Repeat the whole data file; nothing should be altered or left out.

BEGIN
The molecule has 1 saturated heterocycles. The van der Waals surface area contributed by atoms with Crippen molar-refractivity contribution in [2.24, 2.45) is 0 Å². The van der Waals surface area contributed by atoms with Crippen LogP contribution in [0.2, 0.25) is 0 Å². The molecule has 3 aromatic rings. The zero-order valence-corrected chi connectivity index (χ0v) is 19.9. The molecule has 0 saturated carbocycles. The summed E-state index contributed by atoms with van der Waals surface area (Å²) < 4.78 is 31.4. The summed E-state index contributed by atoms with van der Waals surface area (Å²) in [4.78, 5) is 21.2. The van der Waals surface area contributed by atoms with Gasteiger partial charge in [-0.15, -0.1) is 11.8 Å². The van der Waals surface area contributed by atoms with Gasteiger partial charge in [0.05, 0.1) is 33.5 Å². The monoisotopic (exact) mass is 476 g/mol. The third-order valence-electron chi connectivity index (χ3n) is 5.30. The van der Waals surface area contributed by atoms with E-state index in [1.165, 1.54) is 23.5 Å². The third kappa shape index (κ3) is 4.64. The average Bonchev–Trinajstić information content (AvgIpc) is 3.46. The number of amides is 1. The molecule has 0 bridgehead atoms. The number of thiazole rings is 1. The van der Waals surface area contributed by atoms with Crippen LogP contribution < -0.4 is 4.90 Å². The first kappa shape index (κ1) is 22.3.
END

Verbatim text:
The molecule has 1 saturated heterocycles. The van der Waals surface area contributed by atoms with Crippen molar-refractivity contribution in [2.24, 2.45) is 0 Å². The van der Waals surface area contributed by atoms with Crippen LogP contribution in [0.2, 0.25) is 0 Å². The molecule has 3 aromatic rings. The zero-order valence-corrected chi connectivity index (χ0v) is 19.9. The molecule has 0 saturated carbocycles. The summed E-state index contributed by atoms with van der Waals surface area (Å²) < 4.78 is 31.4. The summed E-state index contributed by atoms with van der Waals surface area (Å²) in [4.78, 5) is 21.2. The van der Waals surface area contributed by atoms with Gasteiger partial charge in [-0.15, -0.1) is 11.8 Å². The van der Waals surface area contributed by atoms with Gasteiger partial charge in [0.05, 0.1) is 33.5 Å². The monoisotopic (exact) mass is 476 g/mol. The third-order valence-electron chi connectivity index (χ3n) is 5.30. The van der Waals surface area contributed by atoms with E-state index in [1.165, 1.54) is 23.5 Å². The third kappa shape index (κ3) is 4.64. The average Bonchev–Trinajstić information content (AvgIpc) is 3.46. The number of amides is 1. The molecule has 0 bridgehead atoms. The number of thiazole rings is 1. The van der Waals surface area contributed by atoms with Crippen LogP contribution < -0.4 is 4.90 Å². The first kappa shape index (κ1) is 22.3.